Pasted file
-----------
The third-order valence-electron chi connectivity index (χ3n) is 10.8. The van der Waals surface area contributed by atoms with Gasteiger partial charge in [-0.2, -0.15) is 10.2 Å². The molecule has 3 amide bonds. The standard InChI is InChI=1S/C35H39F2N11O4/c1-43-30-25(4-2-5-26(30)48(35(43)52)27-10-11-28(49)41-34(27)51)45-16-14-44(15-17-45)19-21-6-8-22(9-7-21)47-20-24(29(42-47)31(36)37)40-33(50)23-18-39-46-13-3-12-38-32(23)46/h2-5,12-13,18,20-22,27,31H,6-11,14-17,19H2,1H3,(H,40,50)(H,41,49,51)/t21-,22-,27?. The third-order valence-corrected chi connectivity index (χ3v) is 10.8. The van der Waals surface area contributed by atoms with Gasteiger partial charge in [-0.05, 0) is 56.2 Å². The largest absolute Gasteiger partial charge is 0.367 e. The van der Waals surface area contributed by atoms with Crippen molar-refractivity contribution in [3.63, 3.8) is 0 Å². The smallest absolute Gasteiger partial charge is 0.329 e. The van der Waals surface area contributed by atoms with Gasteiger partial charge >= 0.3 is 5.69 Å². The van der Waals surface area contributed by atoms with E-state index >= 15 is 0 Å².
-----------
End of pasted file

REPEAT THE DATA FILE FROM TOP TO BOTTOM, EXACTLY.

The third-order valence-electron chi connectivity index (χ3n) is 10.8. The van der Waals surface area contributed by atoms with Gasteiger partial charge in [-0.2, -0.15) is 10.2 Å². The molecule has 3 amide bonds. The standard InChI is InChI=1S/C35H39F2N11O4/c1-43-30-25(4-2-5-26(30)48(35(43)52)27-10-11-28(49)41-34(27)51)45-16-14-44(15-17-45)19-21-6-8-22(9-7-21)47-20-24(29(42-47)31(36)37)40-33(50)23-18-39-46-13-3-12-38-32(23)46/h2-5,12-13,18,20-22,27,31H,6-11,14-17,19H2,1H3,(H,40,50)(H,41,49,51)/t21-,22-,27?. The third-order valence-corrected chi connectivity index (χ3v) is 10.8. The van der Waals surface area contributed by atoms with Gasteiger partial charge in [-0.05, 0) is 56.2 Å². The largest absolute Gasteiger partial charge is 0.367 e. The van der Waals surface area contributed by atoms with Crippen molar-refractivity contribution in [3.63, 3.8) is 0 Å². The smallest absolute Gasteiger partial charge is 0.329 e. The van der Waals surface area contributed by atoms with Gasteiger partial charge >= 0.3 is 5.69 Å². The van der Waals surface area contributed by atoms with E-state index >= 15 is 0 Å².